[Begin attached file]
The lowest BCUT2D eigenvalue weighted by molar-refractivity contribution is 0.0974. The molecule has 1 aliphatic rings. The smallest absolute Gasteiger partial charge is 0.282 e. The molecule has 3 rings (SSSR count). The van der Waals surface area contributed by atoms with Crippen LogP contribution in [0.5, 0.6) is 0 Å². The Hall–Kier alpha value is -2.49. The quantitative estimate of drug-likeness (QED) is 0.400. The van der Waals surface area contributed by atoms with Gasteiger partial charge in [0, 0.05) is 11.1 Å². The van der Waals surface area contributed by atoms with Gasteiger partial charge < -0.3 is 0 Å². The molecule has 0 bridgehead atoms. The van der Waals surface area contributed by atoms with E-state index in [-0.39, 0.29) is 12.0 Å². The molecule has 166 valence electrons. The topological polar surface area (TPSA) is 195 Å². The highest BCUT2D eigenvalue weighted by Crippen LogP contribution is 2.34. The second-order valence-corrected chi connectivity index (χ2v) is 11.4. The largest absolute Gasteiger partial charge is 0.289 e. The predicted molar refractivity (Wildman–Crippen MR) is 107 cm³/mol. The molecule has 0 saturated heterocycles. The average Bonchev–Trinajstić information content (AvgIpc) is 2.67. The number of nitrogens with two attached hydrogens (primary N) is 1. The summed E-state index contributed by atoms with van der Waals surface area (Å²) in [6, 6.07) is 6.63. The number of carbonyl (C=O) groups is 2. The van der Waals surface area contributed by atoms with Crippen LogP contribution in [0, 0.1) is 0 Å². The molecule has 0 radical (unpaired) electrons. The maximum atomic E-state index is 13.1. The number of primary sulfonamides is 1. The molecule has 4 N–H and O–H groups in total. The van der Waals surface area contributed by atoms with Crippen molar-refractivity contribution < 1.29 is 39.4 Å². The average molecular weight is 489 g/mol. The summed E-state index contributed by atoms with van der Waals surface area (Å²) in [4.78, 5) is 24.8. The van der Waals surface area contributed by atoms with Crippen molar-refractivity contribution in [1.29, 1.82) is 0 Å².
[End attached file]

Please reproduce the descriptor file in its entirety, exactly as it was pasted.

The lowest BCUT2D eigenvalue weighted by molar-refractivity contribution is 0.0974. The molecule has 1 aliphatic rings. The smallest absolute Gasteiger partial charge is 0.282 e. The molecule has 3 rings (SSSR count). The van der Waals surface area contributed by atoms with Crippen LogP contribution in [0.5, 0.6) is 0 Å². The Hall–Kier alpha value is -2.49. The quantitative estimate of drug-likeness (QED) is 0.400. The van der Waals surface area contributed by atoms with Gasteiger partial charge in [0, 0.05) is 11.1 Å². The van der Waals surface area contributed by atoms with Gasteiger partial charge < -0.3 is 0 Å². The molecule has 0 bridgehead atoms. The van der Waals surface area contributed by atoms with E-state index in [-0.39, 0.29) is 12.0 Å². The molecule has 166 valence electrons. The topological polar surface area (TPSA) is 195 Å². The highest BCUT2D eigenvalue weighted by Crippen LogP contribution is 2.34. The second-order valence-corrected chi connectivity index (χ2v) is 11.4. The largest absolute Gasteiger partial charge is 0.289 e. The predicted molar refractivity (Wildman–Crippen MR) is 107 cm³/mol. The molecule has 0 saturated heterocycles. The average Bonchev–Trinajstić information content (AvgIpc) is 2.67. The number of nitrogens with two attached hydrogens (primary N) is 1. The summed E-state index contributed by atoms with van der Waals surface area (Å²) in [6, 6.07) is 6.63. The number of carbonyl (C=O) groups is 2. The van der Waals surface area contributed by atoms with Crippen LogP contribution in [0, 0.1) is 0 Å². The molecule has 0 radical (unpaired) electrons. The maximum atomic E-state index is 13.1. The number of primary sulfonamides is 1. The molecule has 4 N–H and O–H groups in total. The van der Waals surface area contributed by atoms with Crippen molar-refractivity contribution < 1.29 is 39.4 Å². The average molecular weight is 489 g/mol. The summed E-state index contributed by atoms with van der Waals surface area (Å²) in [4.78, 5) is 24.8. The van der Waals surface area contributed by atoms with Crippen molar-refractivity contribution in [1.29, 1.82) is 0 Å².